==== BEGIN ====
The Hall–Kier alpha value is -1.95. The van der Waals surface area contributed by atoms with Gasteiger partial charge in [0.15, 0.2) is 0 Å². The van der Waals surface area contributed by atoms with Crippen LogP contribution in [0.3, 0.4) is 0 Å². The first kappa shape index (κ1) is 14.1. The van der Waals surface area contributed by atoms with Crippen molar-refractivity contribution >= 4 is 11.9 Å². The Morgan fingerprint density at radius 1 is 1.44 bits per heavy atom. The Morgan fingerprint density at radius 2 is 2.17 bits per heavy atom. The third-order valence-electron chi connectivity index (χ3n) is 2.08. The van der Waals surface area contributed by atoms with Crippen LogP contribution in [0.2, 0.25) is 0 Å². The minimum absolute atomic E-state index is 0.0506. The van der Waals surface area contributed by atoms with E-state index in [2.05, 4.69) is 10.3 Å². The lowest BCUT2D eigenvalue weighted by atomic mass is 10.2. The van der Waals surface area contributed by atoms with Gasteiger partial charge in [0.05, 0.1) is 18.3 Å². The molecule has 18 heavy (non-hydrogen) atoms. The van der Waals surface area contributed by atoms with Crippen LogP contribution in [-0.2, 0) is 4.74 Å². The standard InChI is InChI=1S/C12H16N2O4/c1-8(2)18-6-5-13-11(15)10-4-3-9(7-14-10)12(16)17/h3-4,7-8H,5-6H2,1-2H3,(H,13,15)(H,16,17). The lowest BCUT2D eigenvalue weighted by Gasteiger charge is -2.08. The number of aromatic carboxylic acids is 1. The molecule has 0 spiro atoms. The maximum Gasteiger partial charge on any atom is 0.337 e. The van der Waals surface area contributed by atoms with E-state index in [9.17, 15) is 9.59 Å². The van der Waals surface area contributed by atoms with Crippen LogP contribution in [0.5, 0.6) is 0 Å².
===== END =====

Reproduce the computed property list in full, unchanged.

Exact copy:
The Hall–Kier alpha value is -1.95. The van der Waals surface area contributed by atoms with Gasteiger partial charge in [0.15, 0.2) is 0 Å². The van der Waals surface area contributed by atoms with Crippen LogP contribution in [0.3, 0.4) is 0 Å². The first kappa shape index (κ1) is 14.1. The van der Waals surface area contributed by atoms with Crippen molar-refractivity contribution >= 4 is 11.9 Å². The Morgan fingerprint density at radius 1 is 1.44 bits per heavy atom. The Morgan fingerprint density at radius 2 is 2.17 bits per heavy atom. The third-order valence-electron chi connectivity index (χ3n) is 2.08. The van der Waals surface area contributed by atoms with Crippen LogP contribution in [0.2, 0.25) is 0 Å². The minimum absolute atomic E-state index is 0.0506. The van der Waals surface area contributed by atoms with E-state index in [2.05, 4.69) is 10.3 Å². The lowest BCUT2D eigenvalue weighted by atomic mass is 10.2. The van der Waals surface area contributed by atoms with Gasteiger partial charge in [0.05, 0.1) is 18.3 Å². The molecule has 18 heavy (non-hydrogen) atoms. The van der Waals surface area contributed by atoms with Crippen LogP contribution in [-0.2, 0) is 4.74 Å². The standard InChI is InChI=1S/C12H16N2O4/c1-8(2)18-6-5-13-11(15)10-4-3-9(7-14-10)12(16)17/h3-4,7-8H,5-6H2,1-2H3,(H,13,15)(H,16,17). The lowest BCUT2D eigenvalue weighted by Gasteiger charge is -2.08. The number of aromatic carboxylic acids is 1. The molecule has 0 spiro atoms. The maximum Gasteiger partial charge on any atom is 0.337 e. The van der Waals surface area contributed by atoms with E-state index in [9.17, 15) is 9.59 Å². The van der Waals surface area contributed by atoms with Crippen LogP contribution in [0.5, 0.6) is 0 Å².